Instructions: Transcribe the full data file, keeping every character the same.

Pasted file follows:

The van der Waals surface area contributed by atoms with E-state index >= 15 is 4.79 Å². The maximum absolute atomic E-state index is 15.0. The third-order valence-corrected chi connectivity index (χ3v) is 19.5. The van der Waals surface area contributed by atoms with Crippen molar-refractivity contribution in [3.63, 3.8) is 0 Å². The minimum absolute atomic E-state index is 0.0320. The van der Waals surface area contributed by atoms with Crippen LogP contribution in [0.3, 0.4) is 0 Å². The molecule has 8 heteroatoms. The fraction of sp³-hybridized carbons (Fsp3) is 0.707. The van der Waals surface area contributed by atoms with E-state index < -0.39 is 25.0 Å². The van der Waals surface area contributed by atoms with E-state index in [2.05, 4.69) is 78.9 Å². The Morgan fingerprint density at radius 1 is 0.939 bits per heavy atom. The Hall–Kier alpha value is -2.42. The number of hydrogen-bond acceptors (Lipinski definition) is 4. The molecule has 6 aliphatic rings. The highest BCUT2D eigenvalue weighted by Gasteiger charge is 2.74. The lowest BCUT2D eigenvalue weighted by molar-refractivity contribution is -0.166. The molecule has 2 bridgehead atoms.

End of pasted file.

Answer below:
The van der Waals surface area contributed by atoms with E-state index >= 15 is 4.79 Å². The maximum absolute atomic E-state index is 15.0. The third-order valence-corrected chi connectivity index (χ3v) is 19.5. The van der Waals surface area contributed by atoms with Crippen molar-refractivity contribution in [3.63, 3.8) is 0 Å². The minimum absolute atomic E-state index is 0.0320. The van der Waals surface area contributed by atoms with Crippen LogP contribution in [0.3, 0.4) is 0 Å². The molecule has 8 heteroatoms. The fraction of sp³-hybridized carbons (Fsp3) is 0.707. The van der Waals surface area contributed by atoms with E-state index < -0.39 is 25.0 Å². The van der Waals surface area contributed by atoms with E-state index in [2.05, 4.69) is 78.9 Å². The Morgan fingerprint density at radius 1 is 0.939 bits per heavy atom. The Hall–Kier alpha value is -2.42. The number of hydrogen-bond acceptors (Lipinski definition) is 4. The molecule has 6 aliphatic rings. The highest BCUT2D eigenvalue weighted by Gasteiger charge is 2.74. The lowest BCUT2D eigenvalue weighted by molar-refractivity contribution is -0.166. The molecule has 2 bridgehead atoms.